Music Reviews



Mar 11 2017
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Artist: Harold Nono (@)
Title: Ideeit
Format: CD
Label: Bearsuit (@)
Rated: *****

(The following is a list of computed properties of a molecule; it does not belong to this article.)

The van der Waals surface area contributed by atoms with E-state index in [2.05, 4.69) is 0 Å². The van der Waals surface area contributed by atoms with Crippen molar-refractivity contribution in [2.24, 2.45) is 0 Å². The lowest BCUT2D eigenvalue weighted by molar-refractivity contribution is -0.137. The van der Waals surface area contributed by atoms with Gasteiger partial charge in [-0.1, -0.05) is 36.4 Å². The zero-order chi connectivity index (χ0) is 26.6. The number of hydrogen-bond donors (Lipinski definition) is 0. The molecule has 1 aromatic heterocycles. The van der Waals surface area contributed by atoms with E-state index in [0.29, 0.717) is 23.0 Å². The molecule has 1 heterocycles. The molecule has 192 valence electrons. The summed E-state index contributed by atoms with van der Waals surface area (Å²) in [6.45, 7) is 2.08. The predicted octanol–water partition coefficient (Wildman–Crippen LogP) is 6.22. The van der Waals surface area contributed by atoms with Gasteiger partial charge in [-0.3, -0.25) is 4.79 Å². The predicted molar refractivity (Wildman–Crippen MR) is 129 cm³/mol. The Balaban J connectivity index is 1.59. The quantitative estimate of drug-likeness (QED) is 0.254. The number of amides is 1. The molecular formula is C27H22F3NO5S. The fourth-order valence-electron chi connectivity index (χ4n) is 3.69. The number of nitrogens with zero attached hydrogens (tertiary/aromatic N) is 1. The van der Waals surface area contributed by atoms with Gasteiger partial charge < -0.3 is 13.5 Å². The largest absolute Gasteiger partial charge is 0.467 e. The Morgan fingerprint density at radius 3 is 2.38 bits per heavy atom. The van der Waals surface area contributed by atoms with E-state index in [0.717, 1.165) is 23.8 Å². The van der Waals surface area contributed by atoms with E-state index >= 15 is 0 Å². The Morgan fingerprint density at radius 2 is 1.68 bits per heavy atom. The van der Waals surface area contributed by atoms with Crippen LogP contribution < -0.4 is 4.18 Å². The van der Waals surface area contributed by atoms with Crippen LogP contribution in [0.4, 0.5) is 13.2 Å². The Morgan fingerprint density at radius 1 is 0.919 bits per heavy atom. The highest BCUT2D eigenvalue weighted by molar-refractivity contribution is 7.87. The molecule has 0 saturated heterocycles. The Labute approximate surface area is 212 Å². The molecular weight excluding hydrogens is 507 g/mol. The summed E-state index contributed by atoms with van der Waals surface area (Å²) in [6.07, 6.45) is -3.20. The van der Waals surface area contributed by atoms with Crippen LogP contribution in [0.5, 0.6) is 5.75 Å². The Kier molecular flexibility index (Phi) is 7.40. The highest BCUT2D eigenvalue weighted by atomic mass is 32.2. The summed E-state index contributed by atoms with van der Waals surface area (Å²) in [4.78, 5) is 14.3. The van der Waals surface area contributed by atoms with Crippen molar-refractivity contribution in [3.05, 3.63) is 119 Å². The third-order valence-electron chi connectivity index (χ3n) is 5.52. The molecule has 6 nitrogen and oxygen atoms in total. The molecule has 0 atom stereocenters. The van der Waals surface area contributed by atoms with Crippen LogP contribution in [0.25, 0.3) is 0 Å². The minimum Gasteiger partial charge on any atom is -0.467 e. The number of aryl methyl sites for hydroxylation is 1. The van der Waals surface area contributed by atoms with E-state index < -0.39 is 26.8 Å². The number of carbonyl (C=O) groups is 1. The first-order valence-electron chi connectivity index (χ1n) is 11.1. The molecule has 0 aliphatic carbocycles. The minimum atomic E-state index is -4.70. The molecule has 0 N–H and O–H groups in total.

Following a plenty of amazing collaborations - I warmly recommend to check the ones with Berlin-based elegant producer Me Raabenstein as Taub and the one with Japanese duo N-quia for the collaborative project Haq -, Edinburgh-based producer Harold Nono (real name David Hillary) comes back by a solo release on his own imprint, the excellent Bearsuit Records. If you've never heard something by this subliminal kid (a quotation), you should say sorry to your brain, as Harold Nono's style manages to combine samples, cinematic suggestions, witty references, neo-classical music, ambient and electronica in a very psychedelic way. The opening "Tahiik" immediately takes listening by a magnetizing carousel where a chattering by an adult and a kid got poured into a sweeping cinematic orchestration (close to the likes of the previously mentioned Me Raabenstein, but they could also surmise something by Murcof, Jan Jelinek or Venetian Snares). Such a perfect attacco prepares the ground for a swirling set of aural pearls, oscillating between the frenzy sentimentalism or the vague nostalgic nuances of tracks like "Dedy", "The King Tree" or "Running Down A Pipe", the lopsided surrealism of tunes like "Otosan" or "Dead Man's Fall", the hinky day-dreaming evoked by pieces like "I'm Disguised As An idiot" or the deeply emotional "Life Under The Lafayette", a track where Harold Nono seems to bare and give voice to the contrast between a majestic and naive elegance and some poisoning feeling of decadence. The final track "Watashi Wa Ie Ni Kaeritai" (Japanese for "I want to go home"!) is just seemingly sad: be patient, and after some minutes of silence, the ghost track will blossom and is going to uplift your soul by a delicate piano melody! Not to be left unlistened!